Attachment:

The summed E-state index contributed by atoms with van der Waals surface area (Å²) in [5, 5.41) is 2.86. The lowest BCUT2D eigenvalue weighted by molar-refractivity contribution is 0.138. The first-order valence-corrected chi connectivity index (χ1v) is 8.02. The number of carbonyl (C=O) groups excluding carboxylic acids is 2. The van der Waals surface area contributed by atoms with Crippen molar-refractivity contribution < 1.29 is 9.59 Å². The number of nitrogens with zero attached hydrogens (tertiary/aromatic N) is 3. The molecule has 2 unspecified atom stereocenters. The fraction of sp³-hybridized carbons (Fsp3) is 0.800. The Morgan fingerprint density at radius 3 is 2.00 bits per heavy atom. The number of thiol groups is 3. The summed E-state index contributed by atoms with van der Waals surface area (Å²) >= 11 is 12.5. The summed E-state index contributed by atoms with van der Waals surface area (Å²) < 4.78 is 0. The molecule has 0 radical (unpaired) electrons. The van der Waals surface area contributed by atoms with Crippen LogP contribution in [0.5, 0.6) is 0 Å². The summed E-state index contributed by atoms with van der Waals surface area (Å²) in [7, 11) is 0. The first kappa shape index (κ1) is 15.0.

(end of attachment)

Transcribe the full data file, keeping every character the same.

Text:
The summed E-state index contributed by atoms with van der Waals surface area (Å²) in [5, 5.41) is 2.86. The lowest BCUT2D eigenvalue weighted by molar-refractivity contribution is 0.138. The first-order valence-corrected chi connectivity index (χ1v) is 8.02. The number of carbonyl (C=O) groups excluding carboxylic acids is 2. The van der Waals surface area contributed by atoms with Crippen molar-refractivity contribution < 1.29 is 9.59 Å². The number of nitrogens with zero attached hydrogens (tertiary/aromatic N) is 3. The molecule has 2 unspecified atom stereocenters. The fraction of sp³-hybridized carbons (Fsp3) is 0.800. The Morgan fingerprint density at radius 3 is 2.00 bits per heavy atom. The number of thiol groups is 3. The summed E-state index contributed by atoms with van der Waals surface area (Å²) >= 11 is 12.5. The summed E-state index contributed by atoms with van der Waals surface area (Å²) < 4.78 is 0. The molecule has 0 radical (unpaired) electrons. The van der Waals surface area contributed by atoms with Crippen LogP contribution in [0.5, 0.6) is 0 Å². The summed E-state index contributed by atoms with van der Waals surface area (Å²) in [7, 11) is 0. The first kappa shape index (κ1) is 15.0.